Wednesday, April 18, 2018

A very long Haskell type

For GUI programming I've migrated from the gtk2hs library to the gi-gtk library. This uses overloaded labels to access the properties of GTK3 objects.

I wanted a function which would set the background and foreground colours of a widget. Rather than simply have it modify the object I decided to have it return a list of property setters. It looks like this (the function "contrastText" just returns either white or black):

setColour c = do
      bg <- colourToRGBA c
      fg <- colourToRGBA $ contrastText c
      return [#backgroundRgba := bg, #foregroundRgba := fg]


However when I couldn't get it to type-check I asked ghci what the type should be. Here is the reply!

> :type setColour
setColour
  :: (Data.GI.Base.Attributes.AttrOpIsAllowed
        tag
        (Data.GI.Base.Attributes.AttrAllowedOps
           (Data.GI.Base.Overloading.FindElement
              "foregroundRgba"
              (Data.GI.Base.Overloading.AttributeList obj)
              (((('GHC.TypeLits.Text "Unknown attribute \8216"
                  'GHC.TypeLits.:<>: 'GHC.TypeLits.Text "foregroundRgba")
                 'GHC.TypeLits.:<>: 'GHC.TypeLits.Text "\8217 for object \8216")
                'GHC.TypeLits.:<>: 'GHC.TypeLits.ShowType obj)
               'GHC.TypeLits.:<>: 'GHC.TypeLits.Text "\8217.")))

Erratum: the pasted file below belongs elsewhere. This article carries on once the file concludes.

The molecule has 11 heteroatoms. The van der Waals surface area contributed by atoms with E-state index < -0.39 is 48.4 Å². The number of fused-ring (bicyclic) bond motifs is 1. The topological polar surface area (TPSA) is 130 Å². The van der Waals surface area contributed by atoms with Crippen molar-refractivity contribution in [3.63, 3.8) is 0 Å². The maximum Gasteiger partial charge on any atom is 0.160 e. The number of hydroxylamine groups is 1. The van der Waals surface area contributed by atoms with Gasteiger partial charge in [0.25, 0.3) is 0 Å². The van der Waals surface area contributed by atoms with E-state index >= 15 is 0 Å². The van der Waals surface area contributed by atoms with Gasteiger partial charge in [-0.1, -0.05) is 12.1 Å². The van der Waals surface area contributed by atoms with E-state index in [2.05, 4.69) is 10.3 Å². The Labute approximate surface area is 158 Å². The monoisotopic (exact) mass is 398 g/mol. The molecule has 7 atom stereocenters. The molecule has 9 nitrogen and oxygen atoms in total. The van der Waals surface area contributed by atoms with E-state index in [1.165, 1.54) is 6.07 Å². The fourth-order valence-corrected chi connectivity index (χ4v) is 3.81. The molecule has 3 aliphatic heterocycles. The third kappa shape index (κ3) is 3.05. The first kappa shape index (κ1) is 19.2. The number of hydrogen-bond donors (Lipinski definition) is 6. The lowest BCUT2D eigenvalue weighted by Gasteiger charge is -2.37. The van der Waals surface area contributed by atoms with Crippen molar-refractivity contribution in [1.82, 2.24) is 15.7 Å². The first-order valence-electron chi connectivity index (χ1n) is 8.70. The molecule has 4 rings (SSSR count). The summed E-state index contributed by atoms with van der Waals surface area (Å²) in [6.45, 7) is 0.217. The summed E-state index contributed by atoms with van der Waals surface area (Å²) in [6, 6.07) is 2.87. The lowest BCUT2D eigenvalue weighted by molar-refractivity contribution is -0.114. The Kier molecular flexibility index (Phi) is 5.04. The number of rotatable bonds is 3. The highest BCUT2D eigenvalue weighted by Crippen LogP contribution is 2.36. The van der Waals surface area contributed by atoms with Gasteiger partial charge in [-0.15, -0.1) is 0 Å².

(Data.GI.Base.Attributes.AttrLabel
           (Data.GI.Base.Overloading.FindElement
              "foregroundRgba"
              (Data.GI.Base.Overloading.AttributeList obj)
              (((('GHC.TypeLits.Text "Unknown attribute \8216"
                  'GHC.TypeLits.:<>: 'GHC.TypeLits.Text "foregroundRgba")
                 'GHC.TypeLits.:<>: 'GHC.TypeLits.Text "\8217 for object \8216")
                'GHC.TypeLits.:<>: 'GHC.TypeLits.ShowType obj)
               'GHC.TypeLits.:<>: 'GHC.TypeLits.Text "\8217.")))
        (Data.GI.Base.Attributes.AttrOrigin
           (Data.GI.Base.Overloading.FindElement
              "foregroundRgba"
              (Data.GI.Base.Overloading.AttributeList obj)
              (((('GHC.TypeLits.Text "Unknown attribute \8216"
                  'GHC.TypeLits.:<>: 'GHC.TypeLits.Text "foregroundRgba")
                 'GHC.TypeLits.:<>: 'GHC.TypeLits.Text "\8217 for object \8216")
                'GHC.TypeLits.:<>: 'GHC.TypeLits.ShowType obj)
               'GHC.TypeLits.:<>: 'GHC.TypeLits.Text "\8217.")))
        obj
      ~
      'Data.GI.Base.Attributes.OpIsAllowed,
      Data.GI.Base.Attributes.AttrOpIsAllowed
        tag
        (Data.GI.Base.Attributes.AttrAllowedOps
           (Data.GI.Base.Overloading.FindElement
              "backgroundRgba"
              (Data.GI.Base.Overloading.AttributeList obj)
              (((('GHC.TypeLits.Text "Unknown attribute \8216"
                  'GHC.TypeLits.:<>: 'GHC.TypeLits.Text "backgroundRgba")
                 'GHC.TypeLits.:<>: 'GHC.TypeLits.Text "\8217 for object \8216")
                'GHC.TypeLits.:<>: 'GHC.TypeLits.ShowType obj)
               'GHC.TypeLits.:<>: 'GHC.TypeLits.Text "\8217.")))
        (Data.GI.Base.Attributes.AttrLabel
           (Data.GI.Base.Overloading.FindElement
              "backgroundRgba"
              (Data.GI.Base.Overloading.AttributeList obj)
              (((('GHC.TypeLits.Text "Unknown attribute \8216"
                  'GHC.TypeLits.:<>: 'GHC.TypeLits.Text "backgroundRgba")
                 'GHC.TypeLits.:<>: 'GHC.TypeLits.Text "\8217 for object \8216")
                'GHC.TypeLits.:<>: 'GHC.TypeLits.ShowType obj)
               'GHC.TypeLits.:<>: 'GHC.TypeLits.Text "\8217.")))
        (Data.GI.Base.Attributes.AttrOrigin
           (Data.GI.Base.Overloading.FindElement
              "backgroundRgba"
              (Data.GI.Base.Overloading.AttributeList obj)
              (((('GHC.TypeLits.Text "Unknown attribute \8216"